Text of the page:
Behind every successful man is a woman, goes the adage. But behind Maragua town’s success in rental yields are women tenants.
The common consensus in the town is that its rental economy is feminine.
This is reinforced by the town’s Landlords Association Chairman James Irungu, who fears that should women tenants relocate to another area, then Maragua would be reduced to a ghost town.
“Women tenants’ occupancy of this town’s housing units stands at 90 per cent. And of the 800 landlords who are members of my association, 720 are women. In our meetings, all of my members also report that the majority of their tenants are women. In my case, I have 50 rental rooms and 46 of my tenants are women,” he told Home and Away.
The town’s children have Kianjiru-ini Primary School as the only public school near them. The school’s head, Peter Kagwanjai, reports that nearly 70 per cent of his school population are children of single mothers - the majority of them tenants in Maragua town.
“It can safely be said that women are the engine of Maragua town’s economy. Even though these Maragua women have their challenges, we do not have alarming incidents of their children deserting school, which gives me the impression that they do not default on their rental obligations either,” he said.
However, as is the case with many towns, organised crime plays a big part in the performance of the property sector.
Area Nyumba Kumi security initiative committee member Joram Kiago says rental yields in some areas have remained low owing to narcotics and illegal brew trade.
He observes that the trade is run by gangs who thrive on violence, threats and defiance to authority, which makes transforming some residential buildings a risky affair.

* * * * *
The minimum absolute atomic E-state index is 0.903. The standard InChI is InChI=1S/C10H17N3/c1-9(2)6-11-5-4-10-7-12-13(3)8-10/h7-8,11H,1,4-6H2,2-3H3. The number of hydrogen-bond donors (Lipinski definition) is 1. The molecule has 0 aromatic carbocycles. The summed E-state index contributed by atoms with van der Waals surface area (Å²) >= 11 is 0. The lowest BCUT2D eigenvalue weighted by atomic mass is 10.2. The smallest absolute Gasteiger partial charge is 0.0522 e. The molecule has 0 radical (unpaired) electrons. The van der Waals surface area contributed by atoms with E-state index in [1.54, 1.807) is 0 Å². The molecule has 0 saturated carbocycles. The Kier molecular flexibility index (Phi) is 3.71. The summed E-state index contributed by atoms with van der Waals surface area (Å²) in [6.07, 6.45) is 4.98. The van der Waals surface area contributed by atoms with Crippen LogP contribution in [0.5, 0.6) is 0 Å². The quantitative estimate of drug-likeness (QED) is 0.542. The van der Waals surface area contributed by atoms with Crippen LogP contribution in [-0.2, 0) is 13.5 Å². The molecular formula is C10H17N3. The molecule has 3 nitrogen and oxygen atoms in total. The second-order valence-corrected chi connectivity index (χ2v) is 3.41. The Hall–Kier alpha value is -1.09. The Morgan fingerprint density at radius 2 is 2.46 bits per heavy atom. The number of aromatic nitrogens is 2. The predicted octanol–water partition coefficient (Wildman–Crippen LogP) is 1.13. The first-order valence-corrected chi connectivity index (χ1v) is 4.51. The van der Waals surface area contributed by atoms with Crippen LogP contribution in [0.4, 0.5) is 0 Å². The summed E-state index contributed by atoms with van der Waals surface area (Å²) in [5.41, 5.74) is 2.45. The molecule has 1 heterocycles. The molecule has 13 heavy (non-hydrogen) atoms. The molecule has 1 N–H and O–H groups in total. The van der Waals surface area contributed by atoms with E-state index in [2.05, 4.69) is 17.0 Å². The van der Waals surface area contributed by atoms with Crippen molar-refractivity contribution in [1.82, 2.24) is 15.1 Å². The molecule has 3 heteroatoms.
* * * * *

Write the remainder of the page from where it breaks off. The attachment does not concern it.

“We also have the gangs forcing landlords in some areas to invest in security, hence bringing down the returns. We hope that the State will enforce the rule of law in those areas, specifically in Maica Ma Thi village that is the source of the gangs that have a strong grip on Maragua town,” he says.
Area Federation for African Women Educationists (Fawe) Coordinator Cecilia Gitu says the power of women tenants and landlords in Maragua town is a force to reckon with “to a point that the town was picked to host Murang’a County’s Chapter of Maendeleo ya Wanawake headquarters”.
Mrs Gitu, a commercial tenant in the town, says the force behind landlords smiling all the way to the bank is creative women tenants.
She notes that the town’s rental rates are affordable to various income earners, hence the attraction to all categories of women seeking social and economic independence.
“We have residential house rents averaging between Sh200 for the low-income earners, Sh2,000 for the lower-middle-income earners and as high as Sh15,000 for civil servants and businessmen. For business premises, we have the majority of tenants in stalls managed by the county government,” she said.
For the commercial business premises, rental rates average between Sh200 and Sh500 per square foot.
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Maragua MP Mary wa Maua lauded the town’s hardworking women, noting that they struggle to live quality lives in addition to educating their children.